Who's The Daddy: It’s not the hours you put in, it’s what you put into them
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You’d be amazed how little time you spend in people’s thoughts. Car crash, redundancy, divorce, promotion, pay rise, engagement, new baby, any life-changing event you care to mention and, when they think no one’s looking, it’ll be met with a “humph” and a shrug of the shoulders by just about everyone you know. Then they’ll switch on Celebs Go Dating (Rob Beckett’s finest work) and completely forget about it.
Everyone thinks they’re irreplaceable at work, and I’m sure there’s some sort of mathematical equation which states that feeling is more powerful the longer you’ve been there. But believe me, you are not. Judging by the absolute skip fire at Manchester United since he retired 10 years ago, only Sir Alex Ferguson is. But he’s the one exception to the rule.
I’ve worked with people who spent 20-plus years with the same firm, doing hours of unpaid overtime, turning up when they’re sick, missing parents’ evenings, sports days, antenatal classes and all the rest of it because, “This place can’t function without me.”
And do you know what, five minutes after they walk out the door for the last time nobody ever mentions their name. Its like they never existed. It’s tragic really and I’ve seen it time and time again.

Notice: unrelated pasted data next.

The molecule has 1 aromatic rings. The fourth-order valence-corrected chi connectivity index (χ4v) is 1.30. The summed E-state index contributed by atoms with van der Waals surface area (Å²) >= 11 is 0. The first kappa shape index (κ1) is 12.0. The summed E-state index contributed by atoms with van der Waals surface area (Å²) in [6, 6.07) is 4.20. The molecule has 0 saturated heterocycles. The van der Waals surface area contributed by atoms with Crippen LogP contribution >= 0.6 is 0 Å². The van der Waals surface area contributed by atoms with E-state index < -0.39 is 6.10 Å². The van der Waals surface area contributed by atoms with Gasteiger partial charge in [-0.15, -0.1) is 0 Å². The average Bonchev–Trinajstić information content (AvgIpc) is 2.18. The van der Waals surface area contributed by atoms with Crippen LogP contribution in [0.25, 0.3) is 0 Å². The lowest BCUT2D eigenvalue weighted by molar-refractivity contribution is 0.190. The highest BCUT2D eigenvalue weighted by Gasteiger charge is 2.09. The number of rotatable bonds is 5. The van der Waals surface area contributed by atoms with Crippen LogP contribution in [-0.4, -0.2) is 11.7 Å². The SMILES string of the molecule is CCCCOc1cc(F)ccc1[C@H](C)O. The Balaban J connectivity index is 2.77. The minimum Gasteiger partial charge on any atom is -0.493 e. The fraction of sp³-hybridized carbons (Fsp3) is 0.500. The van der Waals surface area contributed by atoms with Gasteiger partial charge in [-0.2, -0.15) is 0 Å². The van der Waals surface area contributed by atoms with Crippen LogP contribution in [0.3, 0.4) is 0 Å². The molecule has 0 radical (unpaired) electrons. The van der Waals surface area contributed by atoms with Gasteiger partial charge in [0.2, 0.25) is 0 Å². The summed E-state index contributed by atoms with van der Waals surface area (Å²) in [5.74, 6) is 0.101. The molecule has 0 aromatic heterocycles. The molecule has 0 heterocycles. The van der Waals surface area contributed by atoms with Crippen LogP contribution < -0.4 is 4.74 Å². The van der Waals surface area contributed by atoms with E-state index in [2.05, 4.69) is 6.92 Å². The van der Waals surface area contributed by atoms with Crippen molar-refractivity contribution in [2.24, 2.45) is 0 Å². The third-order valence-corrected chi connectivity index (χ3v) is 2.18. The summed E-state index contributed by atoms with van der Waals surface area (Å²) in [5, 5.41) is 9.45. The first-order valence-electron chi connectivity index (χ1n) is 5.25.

Anyway, I’m making this sound like a bad thing, which it is and it isn’t. Once you free yourself of everyone’s expectations you can do what you want.
It took our grown-up daughters about five minutes in the world of work to figure this out, whereas it took yours truly until his first redundancy back in 2009 - 17 years.
There’s a character in Irvine Welsh’s The Blade Artist who says most people think they can only travel to holiday resorts in Spain or wherever their football team’s playing in Europe. When in fact, you can jump on a plane and go wherever you damn well please.
This character is a highly successful young drug dealer so I wouldn’t live my life guided by his moral compass, but he has a point.
“Quiet quitting”, “act your wage” and “lazy girl jobs” have been in the news and all over social media for a little while now, as the younger generation quickly works out that your employer is not your friend, they pay you as little as they can get away with so you’ll actually stay and will drop you like a bad habit the minute the outlook’s a bit rough and they need to save a few quid. So do your bit, but don’t work yourself half to death making someone else rich.
And, I’m pleased to say, our daughters are no different. Like Rhodri Giggs says in that Paddy Power advert, “Loyalty gets you nowhere, live for rewards instead.” I’d like to think we have a different family dynamic than theirs, but you get the picture.
The most effective MD I ever worked for turned up at 9am and left at 5pm five days a week. But in that time she got s*** done. Like they say, it’s not the hours you put in, it’s what you put into the hours.
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